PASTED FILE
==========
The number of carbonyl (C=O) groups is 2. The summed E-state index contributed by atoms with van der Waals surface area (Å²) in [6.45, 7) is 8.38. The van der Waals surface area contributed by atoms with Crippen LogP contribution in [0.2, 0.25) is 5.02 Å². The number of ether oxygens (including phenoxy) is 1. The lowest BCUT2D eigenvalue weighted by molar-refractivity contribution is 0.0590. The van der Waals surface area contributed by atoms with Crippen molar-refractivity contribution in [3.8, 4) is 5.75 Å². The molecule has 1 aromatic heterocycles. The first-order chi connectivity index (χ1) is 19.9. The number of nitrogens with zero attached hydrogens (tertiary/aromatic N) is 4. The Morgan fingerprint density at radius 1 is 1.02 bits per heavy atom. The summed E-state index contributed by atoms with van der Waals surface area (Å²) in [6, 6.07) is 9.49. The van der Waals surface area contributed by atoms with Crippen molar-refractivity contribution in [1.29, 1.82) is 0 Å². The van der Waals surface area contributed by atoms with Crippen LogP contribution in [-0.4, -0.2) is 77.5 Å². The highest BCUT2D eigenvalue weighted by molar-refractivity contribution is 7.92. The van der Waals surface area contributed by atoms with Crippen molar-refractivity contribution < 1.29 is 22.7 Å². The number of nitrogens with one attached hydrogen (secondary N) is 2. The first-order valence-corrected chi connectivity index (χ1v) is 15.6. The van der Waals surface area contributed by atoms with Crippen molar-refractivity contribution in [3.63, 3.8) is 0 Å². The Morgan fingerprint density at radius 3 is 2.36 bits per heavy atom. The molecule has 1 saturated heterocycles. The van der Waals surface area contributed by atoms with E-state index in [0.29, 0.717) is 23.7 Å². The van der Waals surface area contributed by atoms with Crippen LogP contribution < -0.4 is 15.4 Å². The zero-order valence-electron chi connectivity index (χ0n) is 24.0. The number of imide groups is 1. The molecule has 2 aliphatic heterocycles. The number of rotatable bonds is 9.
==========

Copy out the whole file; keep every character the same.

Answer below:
The number of carbonyl (C=O) groups is 2. The summed E-state index contributed by atoms with van der Waals surface area (Å²) in [6.45, 7) is 8.38. The van der Waals surface area contributed by atoms with Crippen LogP contribution in [0.2, 0.25) is 5.02 Å². The number of ether oxygens (including phenoxy) is 1. The lowest BCUT2D eigenvalue weighted by molar-refractivity contribution is 0.0590. The van der Waals surface area contributed by atoms with Crippen molar-refractivity contribution in [3.8, 4) is 5.75 Å². The molecule has 1 aromatic heterocycles. The first-order chi connectivity index (χ1) is 19.9. The number of nitrogens with zero attached hydrogens (tertiary/aromatic N) is 4. The Morgan fingerprint density at radius 1 is 1.02 bits per heavy atom. The summed E-state index contributed by atoms with van der Waals surface area (Å²) in [6, 6.07) is 9.49. The van der Waals surface area contributed by atoms with Crippen molar-refractivity contribution in [1.29, 1.82) is 0 Å². The van der Waals surface area contributed by atoms with Crippen LogP contribution in [-0.4, -0.2) is 77.5 Å². The highest BCUT2D eigenvalue weighted by molar-refractivity contribution is 7.92. The van der Waals surface area contributed by atoms with Crippen molar-refractivity contribution < 1.29 is 22.7 Å². The number of nitrogens with one attached hydrogen (secondary N) is 2. The first-order valence-corrected chi connectivity index (χ1v) is 15.6. The van der Waals surface area contributed by atoms with Crippen molar-refractivity contribution in [3.63, 3.8) is 0 Å². The Morgan fingerprint density at radius 3 is 2.36 bits per heavy atom. The molecule has 1 saturated heterocycles. The van der Waals surface area contributed by atoms with E-state index in [0.29, 0.717) is 23.7 Å². The van der Waals surface area contributed by atoms with Crippen LogP contribution < -0.4 is 15.4 Å². The zero-order valence-electron chi connectivity index (χ0n) is 24.0. The number of imide groups is 1. The molecule has 2 aliphatic heterocycles. The number of rotatable bonds is 9.